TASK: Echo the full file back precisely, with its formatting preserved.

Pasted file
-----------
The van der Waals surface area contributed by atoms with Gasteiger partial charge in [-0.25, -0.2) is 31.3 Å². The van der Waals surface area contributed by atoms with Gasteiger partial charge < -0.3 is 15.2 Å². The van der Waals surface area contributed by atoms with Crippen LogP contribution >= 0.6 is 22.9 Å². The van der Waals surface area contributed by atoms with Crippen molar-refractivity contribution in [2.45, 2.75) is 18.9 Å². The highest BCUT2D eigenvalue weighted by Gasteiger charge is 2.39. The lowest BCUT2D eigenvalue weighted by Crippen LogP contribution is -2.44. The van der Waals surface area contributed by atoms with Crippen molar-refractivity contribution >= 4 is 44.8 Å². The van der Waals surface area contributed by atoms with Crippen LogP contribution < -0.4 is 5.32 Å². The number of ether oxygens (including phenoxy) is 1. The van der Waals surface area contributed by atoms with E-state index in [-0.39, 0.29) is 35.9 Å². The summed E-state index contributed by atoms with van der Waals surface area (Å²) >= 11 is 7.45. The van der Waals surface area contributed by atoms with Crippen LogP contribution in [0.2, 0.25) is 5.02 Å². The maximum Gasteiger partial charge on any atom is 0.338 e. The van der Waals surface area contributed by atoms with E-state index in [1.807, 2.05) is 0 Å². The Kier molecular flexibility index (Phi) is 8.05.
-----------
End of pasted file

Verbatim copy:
The van der Waals surface area contributed by atoms with Gasteiger partial charge in [-0.25, -0.2) is 31.3 Å². The van der Waals surface area contributed by atoms with Gasteiger partial charge < -0.3 is 15.2 Å². The van der Waals surface area contributed by atoms with Crippen LogP contribution >= 0.6 is 22.9 Å². The van der Waals surface area contributed by atoms with Crippen molar-refractivity contribution in [2.45, 2.75) is 18.9 Å². The highest BCUT2D eigenvalue weighted by Gasteiger charge is 2.39. The lowest BCUT2D eigenvalue weighted by Crippen LogP contribution is -2.44. The van der Waals surface area contributed by atoms with Crippen molar-refractivity contribution >= 4 is 44.8 Å². The van der Waals surface area contributed by atoms with Crippen LogP contribution < -0.4 is 5.32 Å². The number of ether oxygens (including phenoxy) is 1. The van der Waals surface area contributed by atoms with E-state index in [-0.39, 0.29) is 35.9 Å². The summed E-state index contributed by atoms with van der Waals surface area (Å²) >= 11 is 7.45. The van der Waals surface area contributed by atoms with Crippen LogP contribution in [0.2, 0.25) is 5.02 Å². The maximum Gasteiger partial charge on any atom is 0.338 e. The van der Waals surface area contributed by atoms with E-state index in [1.807, 2.05) is 0 Å². The Kier molecular flexibility index (Phi) is 8.05.